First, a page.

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Hard to machine alloys myths

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  • J Tiers
    replied
    WHICH "common stainless"?

    Some are an absolute dream to cut, clean and easy, others are a real pain.

    Then some ordinary-seeming stuff, like hot-rolled high carbon materials, will humble you if you let up for an instant......

    4140 will dull HSS in one pass of a few inches, especially if you are pulling blue chips, but thankfully doesn't harden as badly as some other materials.

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  • Martin0001
    replied
    It is not claimed that "hard to machine alloys" dont exist.
    It is claimed that few common (and less common) materials, namely stainless 304 or 316 or titanium (Ti6Al4V), Monel, Hastelloy, in particular B3 hastelloy and few others are not in this class, despite of tons of whining in professional community.

    Usual reason of such sad experience is:

    1. I cannot be bothered to sharpen my tools.
    Machine is strong, I can turn with a nail.

    2. Stubborn, often mindless application of rules known to be correct for a carbon steel.

    3. Air gap bearings

    4. Carriage sliding down its bedways like a drunk man in the fog.

    5. These materials are very tough, everyone says that they are tough, even my customer knows it, so he will pay more and I will laugh all the way to my bank.

    Of course few materials are troublesome and Inconel or Steallite are between such (as mentioned by others).
    But common stainless?
    Last edited by Martin0001; 10-16-2013, 01:14 PM.

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  • J Tiers
    replied
    Despite all warnings about "mystery metal", the reality is that we ALL have it and we ALL use it. We do not need material certs for most all of what is done in our shops for our own purposes.

    As for "myths", I deny that the idea of hard to machine material is a myth. It depends on the machine you have, however.

    And I declare that anyone who says it's easy if you do it right is boasting! (Either about their machine, or their expertise)

    Of course if you do everything right it is better. But some materials will wipe that wonderful hand-honed sharp edge right off of your HSS cutter in a short while.

    If you EVER let the now-dulled cutter "rub", and it WILL rub as soon as it dulls enough, then many materials will become as hard as the hobs of hell, perhaps even "laughing at" the puny carbide you think may cut through. The cutter can dull very quickly in some materials, HSS may last less than one "pass" across the material, no matter HOW sharp you make it.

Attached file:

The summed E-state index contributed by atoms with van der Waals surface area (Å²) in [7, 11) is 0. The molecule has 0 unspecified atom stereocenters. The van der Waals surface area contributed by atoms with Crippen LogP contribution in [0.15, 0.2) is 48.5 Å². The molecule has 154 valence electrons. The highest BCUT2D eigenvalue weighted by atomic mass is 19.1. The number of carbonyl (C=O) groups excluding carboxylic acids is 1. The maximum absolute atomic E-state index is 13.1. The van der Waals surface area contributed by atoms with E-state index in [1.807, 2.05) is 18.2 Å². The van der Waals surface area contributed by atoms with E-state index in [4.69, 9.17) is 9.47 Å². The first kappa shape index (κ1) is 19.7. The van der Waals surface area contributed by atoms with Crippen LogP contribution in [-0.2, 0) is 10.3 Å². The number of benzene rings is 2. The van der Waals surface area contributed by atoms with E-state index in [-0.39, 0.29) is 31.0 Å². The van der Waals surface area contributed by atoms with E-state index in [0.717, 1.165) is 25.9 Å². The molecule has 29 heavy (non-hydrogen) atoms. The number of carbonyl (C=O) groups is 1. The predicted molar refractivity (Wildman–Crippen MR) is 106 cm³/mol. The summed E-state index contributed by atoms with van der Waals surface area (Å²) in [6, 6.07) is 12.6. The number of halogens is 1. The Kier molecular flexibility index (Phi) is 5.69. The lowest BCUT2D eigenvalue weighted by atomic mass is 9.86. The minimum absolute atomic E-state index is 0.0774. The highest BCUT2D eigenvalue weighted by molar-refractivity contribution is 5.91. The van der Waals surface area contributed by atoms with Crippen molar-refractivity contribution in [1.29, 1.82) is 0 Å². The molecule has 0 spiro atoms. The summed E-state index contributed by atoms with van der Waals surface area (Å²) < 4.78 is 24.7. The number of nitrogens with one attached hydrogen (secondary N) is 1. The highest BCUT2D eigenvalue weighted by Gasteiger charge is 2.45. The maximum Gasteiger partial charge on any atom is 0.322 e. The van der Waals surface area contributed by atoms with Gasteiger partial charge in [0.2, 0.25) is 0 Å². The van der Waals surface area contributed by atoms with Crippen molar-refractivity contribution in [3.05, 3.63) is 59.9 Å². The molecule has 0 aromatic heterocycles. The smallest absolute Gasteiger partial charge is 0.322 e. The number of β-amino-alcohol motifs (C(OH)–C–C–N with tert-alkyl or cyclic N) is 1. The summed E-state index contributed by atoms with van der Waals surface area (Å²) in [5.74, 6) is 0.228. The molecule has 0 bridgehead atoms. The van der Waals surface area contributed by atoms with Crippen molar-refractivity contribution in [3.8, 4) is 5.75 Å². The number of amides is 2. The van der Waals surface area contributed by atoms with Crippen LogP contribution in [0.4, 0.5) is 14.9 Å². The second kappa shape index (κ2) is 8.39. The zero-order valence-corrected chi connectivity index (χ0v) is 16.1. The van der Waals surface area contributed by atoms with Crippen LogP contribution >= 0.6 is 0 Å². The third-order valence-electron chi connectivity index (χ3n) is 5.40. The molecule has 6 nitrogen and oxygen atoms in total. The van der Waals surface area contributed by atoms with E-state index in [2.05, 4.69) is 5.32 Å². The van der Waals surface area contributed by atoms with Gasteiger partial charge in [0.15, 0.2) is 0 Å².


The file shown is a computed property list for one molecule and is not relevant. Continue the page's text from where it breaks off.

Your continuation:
If the cutter ever DOES rub, most likely you will find out about it when you decide to sharpen it, and find that it dulls and rubs AGAIN in 2 seconds, because of the hard area you just created.

    Now, if you have a large and powerful machine, this will not be a problem for you, because with enough power, you can cut some materials with a factory-fresh unsharpened HSS blank. Dulling is a nuisance, of course, but you have many more choices. And you will not have any problems with "spring" of teh machine, which can cause issues in work-hardened areas of the piece.

    With a large and heavy machine, you dial in the cut, and the cutter moves in that far, no questions, no problem. Not so with the usual Atlas, Southbend, Logan, or maybe some Sheldon machines.
    Last edited by J Tiers; 10-16-2013, 08:56 AM.

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  • Rustybolt
    replied
    There's a difference in cutting this stuff in a home shop and having to do production on thousands of pieces. The people that make inserts have done yeoman research so that a factory running exotic alloys isn't changing inserts or grinding tooling every tenth or 100th part. This is important when there are tens of thousands of parts to make.

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  • Martin0001
    replied
    As previous poster have said, F/C i s freecutting steel, type of mild steel and contains lead or/and sulfur to make it such.
    Nice material in the shop.

    I might add that due to various regulations use of lead is discouraged and there is a different type of freecutting steel which contain tellurium instead.
    It is rather a higher shelf product.

    On the other hand freecutting steel doesn't weld well.

    Leave a comment:


  • flutedchamber
    replied
    [QUOTE=boslab;880123]
    Originally posted by flutedchamber View Post
    Free cutting mild steel, ive only made resulpherised and leaded, we used to get a couple of tickets to present in the canteen for free milk when making leaded steel!, as if that would help. Either way makes small chips. Adding sulphur to steel is fun too, make sure your up wind of the ladle, very nasty fume.